The exercises learned over the last few lessons have helped me recognize the importance of understanding the 6 cultural dimensions that exist in all countries. Never before has there been such a need to evaluate power dimension, uncertainty avoidance, individualism, masculinity, long-term orientation and indulgence from a standpoint of developing strategies for success in foreign countries.
In the most recent lesson, we focused on Asia as a whole, and China in particular, and the cultural dimensions, good or bad, that has developed over the years. China one of the largest countries in the world, has always viewed itself and its history with great pride. China’s name translates into “center of the world” (Moran, Abramson and Moran, 2014), a definition and viewpoint the Chinese greatly embrace.
From an outsider’s perspective, Chinese culture and history appear to have a vast and overarching influence over the many counties of East Asia. Understanding Geert Hofstede’s cultural dimensions makes it possible to identify cultural similarities and difference between countries connected by geography, and understand China’s cultural influence, if any, over it all.
The Philippines and Turkey are two counties that one would think are uniquely different. When one thinks about the Philippines one can easily see the Asian influence. However, when one thinks about Turkey, Chinese influence doesn’t naturally come to mind. Using Geert Hofstede’s dimensions of culture to compare the Philippines and Turkey against Chinese cultural influence, I was surprised to find noted similarities, as well as varying cultural differences between the two.
A little background on the two countries; Turkey is a nation straddling eastern Europe and western Asia with cultural connections to ancient Greek, Persian, Roman, Byzantine and Ottoman empires. While there appears to be a heavy influence of the Asian culture, influence from other cultures have created cultural disparities. The Philippines on the other hand, is a Southeast Asian country in the Western Pacific. The Philippines have heavy Asian influence and tend to fall almost perfectly in line with China. With the exception of long-term avoidance, the Philippines track almost perfectly with China cultural dimensions (CIA, n.d.).
From a leadership perspective, if I were tasked with developing a strategy to do business within the two countries, I would initially look for common ground from which to build. Having a culture that promotes the common goals of the team (Collectivism) versus the individual (Individualism) would appear to be a good foundation. In looking at China (20) and the Chinese influence over the region, it’s obvious that this the cultural dimensions of power distance and individualism have proliferated to both the Philippines and Turkey. Both countries closely share the power distance and individualism cultural dimensions.
|Country||Power Distance||Individualism||Masculinity||Uncertainty Avoidance||Long-Term Avoidance||Indulgence|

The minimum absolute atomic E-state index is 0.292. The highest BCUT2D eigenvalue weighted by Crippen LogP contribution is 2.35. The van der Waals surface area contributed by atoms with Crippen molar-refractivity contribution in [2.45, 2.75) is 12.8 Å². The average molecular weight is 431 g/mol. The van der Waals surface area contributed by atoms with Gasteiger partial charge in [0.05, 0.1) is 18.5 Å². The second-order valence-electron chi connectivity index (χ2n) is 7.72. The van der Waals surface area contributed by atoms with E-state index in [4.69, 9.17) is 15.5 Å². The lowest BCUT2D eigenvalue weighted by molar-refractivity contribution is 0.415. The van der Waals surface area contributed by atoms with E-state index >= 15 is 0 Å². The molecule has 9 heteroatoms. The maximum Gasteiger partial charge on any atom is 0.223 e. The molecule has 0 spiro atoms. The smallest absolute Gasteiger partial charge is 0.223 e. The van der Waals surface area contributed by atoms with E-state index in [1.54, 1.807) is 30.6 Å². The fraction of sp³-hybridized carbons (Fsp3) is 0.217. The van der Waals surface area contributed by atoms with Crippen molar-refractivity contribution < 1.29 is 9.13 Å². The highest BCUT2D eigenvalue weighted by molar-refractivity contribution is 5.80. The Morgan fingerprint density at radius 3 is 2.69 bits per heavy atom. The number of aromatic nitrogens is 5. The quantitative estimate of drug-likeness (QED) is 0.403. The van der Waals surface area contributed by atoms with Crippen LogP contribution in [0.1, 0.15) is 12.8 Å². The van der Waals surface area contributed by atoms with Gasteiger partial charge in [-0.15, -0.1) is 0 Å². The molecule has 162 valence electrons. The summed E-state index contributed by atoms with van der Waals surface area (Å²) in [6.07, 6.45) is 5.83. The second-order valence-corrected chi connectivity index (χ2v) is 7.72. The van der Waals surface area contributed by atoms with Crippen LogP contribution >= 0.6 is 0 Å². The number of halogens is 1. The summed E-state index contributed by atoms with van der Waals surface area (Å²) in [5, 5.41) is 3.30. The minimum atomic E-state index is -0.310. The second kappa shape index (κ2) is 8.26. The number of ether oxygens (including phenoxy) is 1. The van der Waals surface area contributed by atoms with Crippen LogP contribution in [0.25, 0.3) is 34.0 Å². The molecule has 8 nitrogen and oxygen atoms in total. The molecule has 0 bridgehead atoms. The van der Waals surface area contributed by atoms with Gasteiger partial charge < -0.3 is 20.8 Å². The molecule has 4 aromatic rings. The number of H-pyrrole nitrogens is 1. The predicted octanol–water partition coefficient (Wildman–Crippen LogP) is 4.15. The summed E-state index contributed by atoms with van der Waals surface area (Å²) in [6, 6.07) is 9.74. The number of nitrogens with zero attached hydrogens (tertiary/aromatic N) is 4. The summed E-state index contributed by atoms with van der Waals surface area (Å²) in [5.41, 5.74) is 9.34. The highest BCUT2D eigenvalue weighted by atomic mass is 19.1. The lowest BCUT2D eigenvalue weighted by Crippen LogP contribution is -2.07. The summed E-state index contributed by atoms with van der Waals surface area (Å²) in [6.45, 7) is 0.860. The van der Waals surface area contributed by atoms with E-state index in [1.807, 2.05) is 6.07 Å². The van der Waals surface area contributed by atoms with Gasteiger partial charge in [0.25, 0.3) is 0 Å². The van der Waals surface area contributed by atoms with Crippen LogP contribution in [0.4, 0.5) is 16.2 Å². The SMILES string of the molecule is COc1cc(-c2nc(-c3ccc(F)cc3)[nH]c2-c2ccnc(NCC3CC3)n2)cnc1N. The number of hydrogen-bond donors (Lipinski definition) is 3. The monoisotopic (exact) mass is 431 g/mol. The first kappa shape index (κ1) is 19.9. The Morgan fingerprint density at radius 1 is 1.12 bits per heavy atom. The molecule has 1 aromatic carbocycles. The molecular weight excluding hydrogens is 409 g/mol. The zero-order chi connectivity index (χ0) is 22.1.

As depicted above, both the Philippines and Turkey Individualism dimension falls within one to one-half standard deviation of the world average of 47.17. The scores for the Philippines (32) and Turkey (37) mean that both countries have a penchant for working together for the greater good of the team and putting team goals ahead of individual needs. As stated by (Hofstede, G., & Hofstede, G. J., n.d. b), in an individualism culture, individual choices and decisions are expected. In a collectivist culture, one “knows one’s place” in life, which is determined socially.
Like China’s above average power distance score (80), both countries share a higher power distance over the world median of 59.30. However, the Philippines power distance score (94) is higher by almost 2 standard deviations. This means that while both countries do not mind having inequality between their societies powerful and powerless, the Philippines are far more tolerant and accepting of the disparities than Turkey.
From my perspective, an appreciation for working together towards the common good of the team is cultural dimension worth building on. Collectivist culture versus an individualist focused culture might make for a great foundation. Likewise, China’s influence over power distance means the both countries understand and accept the disparities of leadership and inequality that comes with corporate structure.
If I had to create a plan to bring these two countries and the business therein in sync, I believe it would require multiple strategies to address some of the larger differences exhibited in the dimensions of Masculinity, Long-Term Orientation, Uncertainty Avoidance and Indulgence. However, beginning with a foundation that both countries share the prevailing collectivist (Individualism) culture and an understanding of the inequality (Power Distance) that is often exhibited in society, is a solid foundation with which to start. While there are clear difference identified between the two countries, given that both share collectivism and power distance as a baseline, would make deploying an strategy to mitigate the deltas within the other four dimensions more achievable.
Central Intelligence Agency ( CIA ). [Internet]. The World Factbook. Retrieved at https://www.cia.gov/library/publications/the-world-factbook/index.html.Links to an external site. (Links to an external site.)Links to an external site.
Geert Hofstede.com. (n.d.). The 6-D model of national culture. Geert Hofstede.com. Retrieved from https://geerthofstede.com/culture-geert-hofstede-gert-jan-hofstede/6d-model-of-national-culture/
Moran, Robert, Abramson, Neil, & Moran, Sarah. (2014). Ch. 12, 13 . Oxford: Routledge.
Pennsylvania State University. (2018). Leadership in a Global Context–OLEAD 410. Lesson 10: Asia: Focus on China and India. Retrieved from March 22, 2018. Retrieved from: https://psu.instructure.com.